Mental Health and Substance Use Disorder

Mental Illness Awareness Week and World Mental Health Day are behind us now. Hopefully, you had the opportunity to help shine a light on the topic and will continue to do so moving forward. A couple of weeks ago, we shared that COVID-19 is affecting people’s mental well-being; we must keep spreading the message that it’s vital to address mental illness.

More people than ever before may require treatment for mental illness and behavioral health disorders like addiction. Accessing evidence-based treatment is crucial, and a more significant investment in such services will ensure that more people will get the help they need.

The pandemic has many countries’ health care systems up against the ropes. The World Health Organization (WHO) shared a survey regarding countries’ abilities to provide treatment services for substance use disorders and mental health. WHO found that 57 percent of countries saw disruptions to counseling and psychotherapy because of the pandemic.

COVID-19 is disrupting mental health services in most countries. The survey was conducted between June and August 2020 and involved 130 countries. It evaluated how the provision of mental, neurological, and substance use disorder services has changed because of the pandemic. The notable findings include:

“We estimate, and preliminary information is telling us, that there may be an increase in people with mental, neurological and substance abuse related conditions that will need attention,” said Devora Kestel, Director of WHO’s Department of Mental Health and Substance Use.

From Mental Health to Opioid Abuse

As people continue to struggle with mental health amid a pandemic, there are indications that more people are resorting to drugs to cope. Given the findings of the WHO survey, an uptick in substance abuse isn’t good news.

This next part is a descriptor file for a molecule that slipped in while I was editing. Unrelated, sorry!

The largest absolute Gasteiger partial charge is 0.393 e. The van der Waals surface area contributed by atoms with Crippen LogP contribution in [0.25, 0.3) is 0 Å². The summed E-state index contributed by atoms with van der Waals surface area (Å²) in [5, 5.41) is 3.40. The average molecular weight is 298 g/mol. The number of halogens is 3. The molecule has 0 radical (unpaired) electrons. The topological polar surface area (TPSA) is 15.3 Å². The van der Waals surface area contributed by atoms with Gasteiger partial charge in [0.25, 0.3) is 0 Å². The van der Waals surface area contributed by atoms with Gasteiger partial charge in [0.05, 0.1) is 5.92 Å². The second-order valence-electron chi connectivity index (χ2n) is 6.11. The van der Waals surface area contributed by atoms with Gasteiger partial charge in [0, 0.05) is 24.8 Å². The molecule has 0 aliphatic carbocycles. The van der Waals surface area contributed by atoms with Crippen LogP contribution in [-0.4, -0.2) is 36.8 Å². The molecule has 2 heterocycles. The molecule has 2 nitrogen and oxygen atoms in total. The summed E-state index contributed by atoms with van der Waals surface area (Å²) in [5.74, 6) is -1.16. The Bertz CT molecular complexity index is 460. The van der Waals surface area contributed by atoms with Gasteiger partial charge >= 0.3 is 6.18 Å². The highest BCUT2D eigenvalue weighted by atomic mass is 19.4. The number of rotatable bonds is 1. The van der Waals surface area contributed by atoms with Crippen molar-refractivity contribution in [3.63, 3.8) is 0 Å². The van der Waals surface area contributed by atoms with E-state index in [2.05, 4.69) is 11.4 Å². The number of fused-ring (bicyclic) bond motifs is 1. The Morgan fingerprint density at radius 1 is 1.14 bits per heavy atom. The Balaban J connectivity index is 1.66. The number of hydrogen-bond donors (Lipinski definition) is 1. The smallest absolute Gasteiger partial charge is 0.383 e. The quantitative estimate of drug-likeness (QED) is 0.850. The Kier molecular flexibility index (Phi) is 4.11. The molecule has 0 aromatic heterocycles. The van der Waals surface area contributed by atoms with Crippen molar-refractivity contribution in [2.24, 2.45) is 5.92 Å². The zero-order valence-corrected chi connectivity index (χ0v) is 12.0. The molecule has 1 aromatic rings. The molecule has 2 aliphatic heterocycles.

A new study appearing in Population Health Management shows an increase in fentanyl, heroin, and non-prescribed opioids misuse. What’s more, the rise in opioid abuse could be the direct result of the pandemic.

Researchers at Quest Diagnostics analyzed lab testing positivity rates for January 1, 2019-March 14, 2020 and March 15-May 16, 2020. They looked at more than 872,000 de-identified lab results. Between January and May, the drug positivity rate increased:

The increase in non-prescribed fentanyl – a synthetic opioid that is 50 to 100 times more potent than morphine – is most concerning. Moreover, the researchers saw a significant surge in lab test results containing fentanyl and other addictive substances. Positivity for non-prescribed fentanyl increased substantially among results that also tested positive for amphetamines (by 89%), benzodiazepines (48%), cocaine (34%), and opiates (39%).

The admixture of fentanyl and benzodiazepines or other opioids creates a synergistic effect, significantly increasing the risk of overdose. Many people misusing opioids like heroin have no idea that they are using fentanyl at the time of an overdose.

“Our Health Trends data demonstrate the consequences of the pandemic, with dramatic increases of misuse of nonprescribed drugs at a time when fentanyl is also on the rise. Our nation is grappling with a drug epidemic inside a pandemic. Patients and providers need increased access to support services, clinical care and drug testing to stop drug misuse from claiming more lives,” said co-author Harvey W. Kaufman, M.D., Senior Medical Director, Head of Health Trends Research Program, Quest Diagnostics.

Orange County Addiction Treatment

As an essential service, Pacific Shores Recovery continues to provide evidence-based treatment for drug and alcohol addiction. Our team is following CDC guidelines for COVID-19 to safeguard the safety of our clients. Please contact us today to learn more about our programs and services.